Last week we had a 40%-off sale. We heard, rather loudly, from customers and those wanting to be customers, that they missed the opportunity because of pre-Labor Day vacations. They've asked us to extend the sale.... We will. And now up to 50% off sale. Until this Saturday at 8:00 pm. Looking forward to your visit!
Make time today to revisit the history of Labor Day.... especially with children:
Since we are closed on September 4th.... How about 40% off your entire in-stock purchase from today to 8:00 pm on Saturday. Previous discounts excluded; no layaways or holds.
Thank you for making last weekend's sale a success... So, we decided to repeat it... Today and tomorrow, enjoy 28% off your entire purchase. Yellow Tag and Previously-Discounted items excluded. No Layaway. No Holds. All Sales Final.
Our Office Manager has retired after twenty-eight (28) years! So, an excuse for a sale.... This Friday and Saturday only, enjoy 28% off your entire purchase. Yellow Tag and Previously-Discounted items excluded. No Layaway. No Holds. All Sales Final.
Today we remember the passing of our founder, John Kavulich.
We are transitioning from our traditional paper gift certificates that are valid for one (1) year to gift cards which have a much longer validity. If you have a gift certificate that is still valid- meaning not issued before 17 July 2016, please bring it in and use it to purchase product or exchange it for cash.
While They Last! Built-Ups from our train layouts! Some in original packaging... G gauge, O gauge, HO gauge, N gauge structures! LGB, Aristo-Craft, Piko, Bachmann, Lionel, MTH, Walthers, Model Power, Life-Like, etc......
The renovation has commenced. We will update as the completion nears. Thank you for your patience.
On this day, we should remember... how we got here. Before watching non-stop television, before commencing the grilling-feast, before viewing the fireworks, take fifteen minutes and listen to and then read the Declaration of Independence.... with your family.... especially with your children.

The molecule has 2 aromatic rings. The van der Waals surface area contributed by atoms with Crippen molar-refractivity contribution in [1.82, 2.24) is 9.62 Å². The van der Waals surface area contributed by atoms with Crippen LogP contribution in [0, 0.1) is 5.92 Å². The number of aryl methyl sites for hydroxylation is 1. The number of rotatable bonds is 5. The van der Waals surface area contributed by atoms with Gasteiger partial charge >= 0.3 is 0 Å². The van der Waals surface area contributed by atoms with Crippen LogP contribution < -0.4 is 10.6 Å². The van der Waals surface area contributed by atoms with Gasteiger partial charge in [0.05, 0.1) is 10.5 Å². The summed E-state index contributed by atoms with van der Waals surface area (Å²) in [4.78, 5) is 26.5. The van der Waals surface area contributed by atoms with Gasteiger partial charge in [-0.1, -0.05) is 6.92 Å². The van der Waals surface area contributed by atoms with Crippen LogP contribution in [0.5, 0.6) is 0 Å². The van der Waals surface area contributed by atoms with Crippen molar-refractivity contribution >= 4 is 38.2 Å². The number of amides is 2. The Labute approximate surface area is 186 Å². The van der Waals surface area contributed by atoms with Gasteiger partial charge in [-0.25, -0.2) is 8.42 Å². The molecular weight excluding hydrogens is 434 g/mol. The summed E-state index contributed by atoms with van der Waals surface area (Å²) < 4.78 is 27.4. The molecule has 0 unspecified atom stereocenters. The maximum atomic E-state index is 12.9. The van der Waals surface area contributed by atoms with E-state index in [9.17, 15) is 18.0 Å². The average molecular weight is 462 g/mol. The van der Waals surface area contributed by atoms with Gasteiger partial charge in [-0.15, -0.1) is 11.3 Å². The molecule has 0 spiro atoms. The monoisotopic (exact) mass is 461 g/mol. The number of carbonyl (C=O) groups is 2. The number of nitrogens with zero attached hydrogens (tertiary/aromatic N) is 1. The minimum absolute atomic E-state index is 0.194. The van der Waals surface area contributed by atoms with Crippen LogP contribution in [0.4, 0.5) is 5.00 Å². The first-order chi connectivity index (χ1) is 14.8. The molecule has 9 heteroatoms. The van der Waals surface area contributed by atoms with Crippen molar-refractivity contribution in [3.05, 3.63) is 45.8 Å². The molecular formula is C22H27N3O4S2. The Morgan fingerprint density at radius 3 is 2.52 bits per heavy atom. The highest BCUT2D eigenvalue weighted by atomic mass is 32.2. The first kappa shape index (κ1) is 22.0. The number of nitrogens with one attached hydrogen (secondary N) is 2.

The area within which the our slot car track operates remains under construction. Sorry. We will post when again ready for racing....
We are redesigning our in-store model train layout- so we are selling most of the structures- G, O, HO, and N scales.... Also, some scenery.....
We are working on our ceiling, so the slot car track and access to the model railroad display will not be available this week.
Save 50% On All In-Stock Doll House Kits. No Layaways, No Previous Discounts. All Sales Final. A great project for the summer.....
Memorial Day, originally called Decoration Day, is a day of remembrance for those who have died in service of the United States of America. Over two dozen cities and towns claim to be the birthplace of Memorial Day. While Waterloo N.Y. was officially declared the birthplace of Memorial Day by President Lyndon Johnson in May 1966, it’s difficult to prove conclusively the origins of the day.